Law offers a variety of sub-specialities that one can choose from. For those interested in the corporate and business aspects, there is corporate law. For those intrigued by crime, there is criminal law. Today, several niche areas have arisen from traditional practices such as civil or criminal litigation. For instance, one can specialise in laws related to media and entertainment. Rising awareness of environmental issues such as the use of clean technology, renewable energy, managing carbon assets and keeping greenhouse gas inventories has created work for environmental law attorneys, adds Mahajan. Taxation and banking remain areas that corporates are always looking for professional help on and a specialisation in this area could be useful.
Experts in the space add that these labels can be convenient but the work involves understanding the core tenets. For instance, specialising in sports law or entertainment law also involves looking at these areas through the realm of commerce or commercial law.
Being a lawyer is also about being multi-skilled. Madhavan of Enhelion says effective oral communication, strong research and analytical skills along with good interpersonal skills and the ability to understand and listen to the client are all crucial skills to have.
Once one becomes a lawyer, there are multiple avenues to look at. “As a lawyer, you have the option to set up your law firm to learn the ropes, become a part of the judiciary, or enjoy the thrills of a corporate practice by being an in-house counsel to a multi-national company,” says Mahajan.
Many young lawyers with an entrepreneurial streak set up their own practice early in their career. For instance, Mahajan has set up LawRato.com as an online legal marketplace.One can also choose to specialise in a particular area or focus on a select set of areas. Rodney D Ryder, founding partner of Scriboard Advocates and Legal Consultants dons many hats. From managing the complete trademark portfolio for cricketer MS Dhoni and some teams, he also works in the area of information technology and Intellectual Property. Ryder also works with startups as they develop their ideas and products by helping them protect their ideas from being infringed upon. “There are always new and interesting areas to be explored. For instance, today the interface being technology or internet and law is an exciting new path. With all the discussion on data privacy, this is an offbeat track to look at,” said Ryder.
Other than these regular career paths, lawyers are also holding influential positions in the government sectors to work as policy makers for affecting a national/global change, adds Mahajan.
Being a lawyer gives you an opportunity to do some good while you work. For instance, Mahajan’s LawRato.com offers free legal aid for certain people such as victims of crime, war heroes and war widows.
While early years can be a struggle financially, as one moves up the ladder, the profession can be very lucrative. Senior counsels who are consulted by top business honchos and politicians are known charge several lakhs for an hour of their time.
IBPS recruitment 2018: Institute of Banking Personnel Selection (IBPS) has invited applications for 10,000 posts of officers (Scale-I, II & III) & office assistants (multipurpose). Interested and eligible candidates between the age of 18 to 40 years can apply for the job before July 2.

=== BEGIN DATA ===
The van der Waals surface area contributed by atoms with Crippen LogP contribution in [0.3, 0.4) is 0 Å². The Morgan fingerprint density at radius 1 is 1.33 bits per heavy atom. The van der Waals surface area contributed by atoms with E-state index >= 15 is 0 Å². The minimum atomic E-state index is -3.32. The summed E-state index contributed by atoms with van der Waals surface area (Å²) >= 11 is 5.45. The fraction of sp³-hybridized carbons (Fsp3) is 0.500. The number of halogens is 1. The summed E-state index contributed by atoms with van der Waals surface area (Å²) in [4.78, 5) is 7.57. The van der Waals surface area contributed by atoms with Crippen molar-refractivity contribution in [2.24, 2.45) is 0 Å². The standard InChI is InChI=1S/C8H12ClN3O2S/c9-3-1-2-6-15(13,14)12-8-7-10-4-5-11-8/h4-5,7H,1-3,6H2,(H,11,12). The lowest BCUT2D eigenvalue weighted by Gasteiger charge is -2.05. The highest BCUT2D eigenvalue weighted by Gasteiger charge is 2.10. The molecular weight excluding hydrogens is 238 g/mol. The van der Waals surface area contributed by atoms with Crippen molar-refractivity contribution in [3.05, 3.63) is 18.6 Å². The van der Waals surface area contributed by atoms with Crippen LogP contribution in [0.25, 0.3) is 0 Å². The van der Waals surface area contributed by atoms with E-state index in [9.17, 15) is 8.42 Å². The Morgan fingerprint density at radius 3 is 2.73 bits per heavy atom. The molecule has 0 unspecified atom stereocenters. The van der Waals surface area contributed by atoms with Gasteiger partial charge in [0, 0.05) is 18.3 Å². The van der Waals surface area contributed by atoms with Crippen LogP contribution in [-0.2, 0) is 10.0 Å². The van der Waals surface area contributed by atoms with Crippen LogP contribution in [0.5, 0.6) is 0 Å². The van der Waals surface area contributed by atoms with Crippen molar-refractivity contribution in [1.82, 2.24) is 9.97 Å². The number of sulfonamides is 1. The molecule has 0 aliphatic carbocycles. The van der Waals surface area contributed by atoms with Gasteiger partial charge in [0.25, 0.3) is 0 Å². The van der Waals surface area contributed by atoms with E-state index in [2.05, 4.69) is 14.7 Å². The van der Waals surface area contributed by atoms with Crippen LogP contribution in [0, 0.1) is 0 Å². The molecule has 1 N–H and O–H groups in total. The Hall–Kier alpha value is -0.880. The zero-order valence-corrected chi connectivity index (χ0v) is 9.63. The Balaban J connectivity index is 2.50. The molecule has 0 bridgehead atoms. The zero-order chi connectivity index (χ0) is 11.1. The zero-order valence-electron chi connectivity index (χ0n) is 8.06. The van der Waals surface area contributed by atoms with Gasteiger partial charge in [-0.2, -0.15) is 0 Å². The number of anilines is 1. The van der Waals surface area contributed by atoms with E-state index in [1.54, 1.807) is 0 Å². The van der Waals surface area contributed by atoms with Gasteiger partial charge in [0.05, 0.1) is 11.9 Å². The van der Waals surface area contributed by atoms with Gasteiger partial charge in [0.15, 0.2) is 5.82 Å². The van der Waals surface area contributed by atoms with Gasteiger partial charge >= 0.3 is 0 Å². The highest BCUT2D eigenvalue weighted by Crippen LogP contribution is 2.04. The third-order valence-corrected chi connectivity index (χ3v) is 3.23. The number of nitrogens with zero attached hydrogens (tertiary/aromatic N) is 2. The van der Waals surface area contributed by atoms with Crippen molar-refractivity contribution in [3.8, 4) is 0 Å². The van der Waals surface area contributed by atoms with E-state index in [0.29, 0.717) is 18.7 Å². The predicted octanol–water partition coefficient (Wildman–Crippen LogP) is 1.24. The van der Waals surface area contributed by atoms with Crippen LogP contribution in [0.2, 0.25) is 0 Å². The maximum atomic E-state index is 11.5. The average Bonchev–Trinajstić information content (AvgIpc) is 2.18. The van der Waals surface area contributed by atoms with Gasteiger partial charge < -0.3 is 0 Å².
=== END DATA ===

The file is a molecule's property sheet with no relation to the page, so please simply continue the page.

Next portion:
IBPS recruitment 2018: Educational Qualification and Experience
Office Assistant (Multipurpose): Candidates applying for the post must have a bachelor’s degree in any discipline from a recognized university.
Officer Scale-I (Assistant Manager): Applicant must have a bachelor’s degree in any discipline from a recognized university.
Officer Scale-II (General Banking Officer, Manager): Candidates must have a bachelor’s degree in any discipline with 2 years of experience.
Officer Scale-II (Specialist Officers, Manager)
Information Technology Officer: Candidate applying for the post must have a bachelor’s degree from recognised University in Electronics/Communication/Computer Science/IT with one year experience.
Chartered Accountant: Applicants must have a certified Associate (CA) from Institute of Chartered Accountants with a year of experience.
Law Officer: Law Degree with two years experience is must for this post.
Treasury Manager: Chartered accountant or MBA in finance with a year of experience is required for this post.
Marketing Officer: A candidate applying for the post must have an MBA in marketing from a recognized university with a year of experience.
Agricultural Officer: Applicant must have a bachelor’s degree in Agriculture/ Horticulture/ Dairy/ Animal Husbandry/ Forestry/ Veterinary Science/ Agricultural Engineering/ Pisciculture from with two years of experience in a relevant field.
IBPS recruitment 2018: Age limit
For Officer Scale- III (Senior Manager): 21-40 years
For Officer Scale- II (Manager): 21- 32 years
For Officer Scale- I (Assistant Manager): 18-30 years
For Office Assistant (Multipurpose): 18-28 years
IBPS recruitment 2018: Selection procedure
The selection procedure would be through a written test followed by an interview. For Officer Scale I and Office Assistant (Multi-purpose) the examination will be two-tier i.e. the online examination will be held in two phases, preliminary and main.
IBPS recruitment 2018: How to apply?
The candidates can apply online through the official website of Institute of Banking Personnel Selection: www.ibps.in
IBPS recruitment 2018: Important dates
Last date for application submission: July 2
Pre-exam training for officer scale-I: July 30 to August 4
Pre-exam training for office assistant: August 6-11
Online examination– preliminary for officer scale-I: August 11,12,18
Online examination –preliminary for office assistant: August 19, 25 & Sep 1
Online exam result –preliminary: September